3. ^ a b Prideaux, Sophie (April 11, 2021). "Palestinian short film 'The Present' wins Bafta: 'I dedicate this award to the people of Palestine'". National News. Retrieved April 16, 2021.
  4. ^ "Palestinian short film The Present wins prestigious BAFTA award". Aljazeera. 11 April 2021. Retrieved 11 April 2021.
  5. ^ a b c d e Carly A. Krakow, Jadaliyya, 21 December 2020, A Path with No Alternative: A Review of Farah Nabulsi’s Film “The Present”
  6. ^ "Oscar-Nominated Short-Film THE PRESENT Will Be Streaming on Netflix on March 18th". BroadwayWorld. March 16, 2021. Retrieved 2021-04-05.
  7. ^ "THE 93RD ACADEMY AWARDS | 2021". Oscars.org. Retrieved 2021-04-05.
  8. ^ External reviews listed at IMDb, including:
    * Taylor Beaumont, 13 November 2020, For Reel, HOLLYSHORTS | "THE PRESENT" SHORT FILM REVIEW
    * Madison Ford, 5 November 2020, UK Film Review, The Present short film review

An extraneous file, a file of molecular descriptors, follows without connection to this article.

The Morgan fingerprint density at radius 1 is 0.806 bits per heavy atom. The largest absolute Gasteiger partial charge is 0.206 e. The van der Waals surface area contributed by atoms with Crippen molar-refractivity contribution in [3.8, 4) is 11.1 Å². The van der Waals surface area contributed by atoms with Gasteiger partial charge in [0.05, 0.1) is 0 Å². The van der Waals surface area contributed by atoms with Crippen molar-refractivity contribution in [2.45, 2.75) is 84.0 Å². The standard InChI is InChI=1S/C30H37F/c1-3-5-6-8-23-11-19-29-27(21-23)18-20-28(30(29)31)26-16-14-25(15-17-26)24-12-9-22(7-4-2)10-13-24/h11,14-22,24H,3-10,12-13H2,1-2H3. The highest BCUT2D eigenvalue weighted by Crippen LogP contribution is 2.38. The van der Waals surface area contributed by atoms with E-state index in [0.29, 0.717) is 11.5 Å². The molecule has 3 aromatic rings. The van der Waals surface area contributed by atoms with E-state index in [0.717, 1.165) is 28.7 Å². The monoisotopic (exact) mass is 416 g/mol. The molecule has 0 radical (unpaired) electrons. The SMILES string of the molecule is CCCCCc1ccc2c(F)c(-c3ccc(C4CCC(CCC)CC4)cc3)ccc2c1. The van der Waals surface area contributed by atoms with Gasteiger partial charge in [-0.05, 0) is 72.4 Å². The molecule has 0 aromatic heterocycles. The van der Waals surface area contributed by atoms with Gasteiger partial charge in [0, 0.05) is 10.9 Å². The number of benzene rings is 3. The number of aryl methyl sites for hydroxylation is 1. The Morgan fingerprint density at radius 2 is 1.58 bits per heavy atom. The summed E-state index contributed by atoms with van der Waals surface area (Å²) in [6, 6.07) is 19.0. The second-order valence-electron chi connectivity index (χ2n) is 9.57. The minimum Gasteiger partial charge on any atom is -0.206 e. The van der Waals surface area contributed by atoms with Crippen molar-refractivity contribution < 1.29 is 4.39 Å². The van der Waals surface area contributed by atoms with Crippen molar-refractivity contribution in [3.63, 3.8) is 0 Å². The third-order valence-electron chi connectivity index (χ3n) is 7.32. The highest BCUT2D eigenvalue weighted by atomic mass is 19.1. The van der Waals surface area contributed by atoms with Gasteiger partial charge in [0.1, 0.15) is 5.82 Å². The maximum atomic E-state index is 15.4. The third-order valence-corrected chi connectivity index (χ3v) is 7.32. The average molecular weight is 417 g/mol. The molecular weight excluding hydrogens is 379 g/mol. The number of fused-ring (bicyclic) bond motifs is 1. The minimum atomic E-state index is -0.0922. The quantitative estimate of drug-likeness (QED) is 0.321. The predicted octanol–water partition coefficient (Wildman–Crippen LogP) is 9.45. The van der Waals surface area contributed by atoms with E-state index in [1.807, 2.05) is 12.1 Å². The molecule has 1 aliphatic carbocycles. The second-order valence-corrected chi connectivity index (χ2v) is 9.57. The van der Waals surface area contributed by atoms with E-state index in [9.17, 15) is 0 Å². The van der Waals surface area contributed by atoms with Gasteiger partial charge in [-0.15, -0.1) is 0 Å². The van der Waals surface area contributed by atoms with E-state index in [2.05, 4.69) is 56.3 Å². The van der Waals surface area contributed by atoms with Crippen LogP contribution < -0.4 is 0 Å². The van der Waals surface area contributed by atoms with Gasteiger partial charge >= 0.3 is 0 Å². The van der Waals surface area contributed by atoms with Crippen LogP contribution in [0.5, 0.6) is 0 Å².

* Abi Aherne, 9 January 2021, View of the Arts, "The Present" review
    * Jennie Kermode, 10 February 2021, Eye For Film, The Present
  9. ^ Nina Rothe, E (May 27, 2020). "Farah Nabulsi on her haunting film 'The Present' and the "misrepresented Palestinian stories" she was born to tell". E. Nina Rothe. Retrieved 2021-04-05. The title ‘The Present’ could refer to a gift, the one Yusuf, Bakri’s character goes to buy for his wife on their wedding anniversary. But it also means, to me, the current state of affairs, the here and now, for the Palestinian people.
  10. ^ "המתחרה שלנו באוסקר: סרט פלסטיני על הכיבוש". ynet (in Hebrew). 2021-03-18. Retrieved 2021-03-23. למען האמת, מפתיע שנאבלוסי קיבלה את קולם את בוחרי האקדמיה האמריקנית בהתחשב בתבנית העלילתית, הנצלנות הרגשית והפשטנות המצפונית.
  11. ^ "Una película palestina competirá por el Óscar con un film israelí". ynet (in Spanish). 2021-03-18. Retrieved 2021-03-24. Si bien la la realización de la película no está mal, presenta mensajes unilaterales y una pérdida de autenticidad de la situación (sin mencionar el hebreo con un fuerte acento árabe de los soldados interpretados por actores palestinos)

External linksEdit